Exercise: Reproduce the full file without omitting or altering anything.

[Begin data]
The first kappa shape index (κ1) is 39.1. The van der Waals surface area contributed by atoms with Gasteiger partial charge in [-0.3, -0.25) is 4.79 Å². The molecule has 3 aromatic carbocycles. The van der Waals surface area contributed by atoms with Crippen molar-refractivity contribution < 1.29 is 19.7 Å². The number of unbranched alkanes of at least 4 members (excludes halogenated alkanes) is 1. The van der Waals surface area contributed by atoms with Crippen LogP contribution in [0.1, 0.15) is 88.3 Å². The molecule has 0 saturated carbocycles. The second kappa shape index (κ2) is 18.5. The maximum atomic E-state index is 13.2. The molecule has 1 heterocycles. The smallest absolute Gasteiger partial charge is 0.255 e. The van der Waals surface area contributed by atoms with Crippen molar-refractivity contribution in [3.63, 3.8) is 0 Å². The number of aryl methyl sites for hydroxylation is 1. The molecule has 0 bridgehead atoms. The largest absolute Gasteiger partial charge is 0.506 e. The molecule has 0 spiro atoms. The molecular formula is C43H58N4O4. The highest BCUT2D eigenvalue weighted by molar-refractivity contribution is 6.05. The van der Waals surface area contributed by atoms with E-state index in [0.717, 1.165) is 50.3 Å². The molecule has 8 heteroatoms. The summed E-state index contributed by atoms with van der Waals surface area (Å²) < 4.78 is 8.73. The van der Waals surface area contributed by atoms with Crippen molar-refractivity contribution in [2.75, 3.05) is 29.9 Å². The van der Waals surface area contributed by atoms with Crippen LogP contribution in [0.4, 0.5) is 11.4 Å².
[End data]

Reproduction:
The first kappa shape index (κ1) is 39.1. The van der Waals surface area contributed by atoms with Gasteiger partial charge in [-0.3, -0.25) is 4.79 Å². The molecule has 3 aromatic carbocycles. The van der Waals surface area contributed by atoms with Crippen molar-refractivity contribution < 1.29 is 19.7 Å². The number of unbranched alkanes of at least 4 members (excludes halogenated alkanes) is 1. The van der Waals surface area contributed by atoms with Crippen LogP contribution in [0.1, 0.15) is 88.3 Å². The molecule has 0 saturated carbocycles. The second kappa shape index (κ2) is 18.5. The maximum atomic E-state index is 13.2. The molecule has 1 heterocycles. The smallest absolute Gasteiger partial charge is 0.255 e. The van der Waals surface area contributed by atoms with Crippen molar-refractivity contribution in [3.63, 3.8) is 0 Å². The number of aryl methyl sites for hydroxylation is 1. The molecule has 0 bridgehead atoms. The largest absolute Gasteiger partial charge is 0.506 e. The molecule has 0 spiro atoms. The molecular formula is C43H58N4O4. The highest BCUT2D eigenvalue weighted by molar-refractivity contribution is 6.05. The van der Waals surface area contributed by atoms with E-state index in [0.717, 1.165) is 50.3 Å². The molecule has 8 heteroatoms. The summed E-state index contributed by atoms with van der Waals surface area (Å²) < 4.78 is 8.73. The van der Waals surface area contributed by atoms with Crippen molar-refractivity contribution in [2.75, 3.05) is 29.9 Å². The van der Waals surface area contributed by atoms with Crippen LogP contribution in [0.4, 0.5) is 11.4 Å².